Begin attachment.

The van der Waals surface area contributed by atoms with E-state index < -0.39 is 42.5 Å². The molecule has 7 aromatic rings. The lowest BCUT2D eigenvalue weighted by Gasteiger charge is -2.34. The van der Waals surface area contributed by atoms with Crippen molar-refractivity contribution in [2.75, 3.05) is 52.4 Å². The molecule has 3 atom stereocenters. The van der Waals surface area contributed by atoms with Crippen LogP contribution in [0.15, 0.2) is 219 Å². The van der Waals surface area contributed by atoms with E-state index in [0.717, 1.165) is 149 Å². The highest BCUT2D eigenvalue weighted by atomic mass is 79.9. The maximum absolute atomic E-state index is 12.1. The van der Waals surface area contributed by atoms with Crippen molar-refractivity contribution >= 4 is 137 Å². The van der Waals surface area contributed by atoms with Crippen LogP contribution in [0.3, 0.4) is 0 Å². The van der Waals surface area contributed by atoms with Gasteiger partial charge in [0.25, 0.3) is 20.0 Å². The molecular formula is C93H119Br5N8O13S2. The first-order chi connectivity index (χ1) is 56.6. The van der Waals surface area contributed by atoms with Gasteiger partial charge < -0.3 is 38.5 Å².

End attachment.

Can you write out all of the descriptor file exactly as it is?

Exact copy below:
The van der Waals surface area contributed by atoms with E-state index < -0.39 is 42.5 Å². The molecule has 7 aromatic rings. The lowest BCUT2D eigenvalue weighted by Gasteiger charge is -2.34. The van der Waals surface area contributed by atoms with Crippen molar-refractivity contribution in [2.75, 3.05) is 52.4 Å². The molecule has 3 atom stereocenters. The van der Waals surface area contributed by atoms with Crippen LogP contribution in [0.15, 0.2) is 219 Å². The van der Waals surface area contributed by atoms with E-state index in [0.717, 1.165) is 149 Å². The highest BCUT2D eigenvalue weighted by atomic mass is 79.9. The maximum absolute atomic E-state index is 12.1. The van der Waals surface area contributed by atoms with Crippen molar-refractivity contribution >= 4 is 137 Å². The van der Waals surface area contributed by atoms with Crippen LogP contribution in [0.3, 0.4) is 0 Å². The van der Waals surface area contributed by atoms with Gasteiger partial charge in [0.25, 0.3) is 20.0 Å². The molecular formula is C93H119Br5N8O13S2. The first-order chi connectivity index (χ1) is 56.6. The van der Waals surface area contributed by atoms with Gasteiger partial charge < -0.3 is 38.5 Å².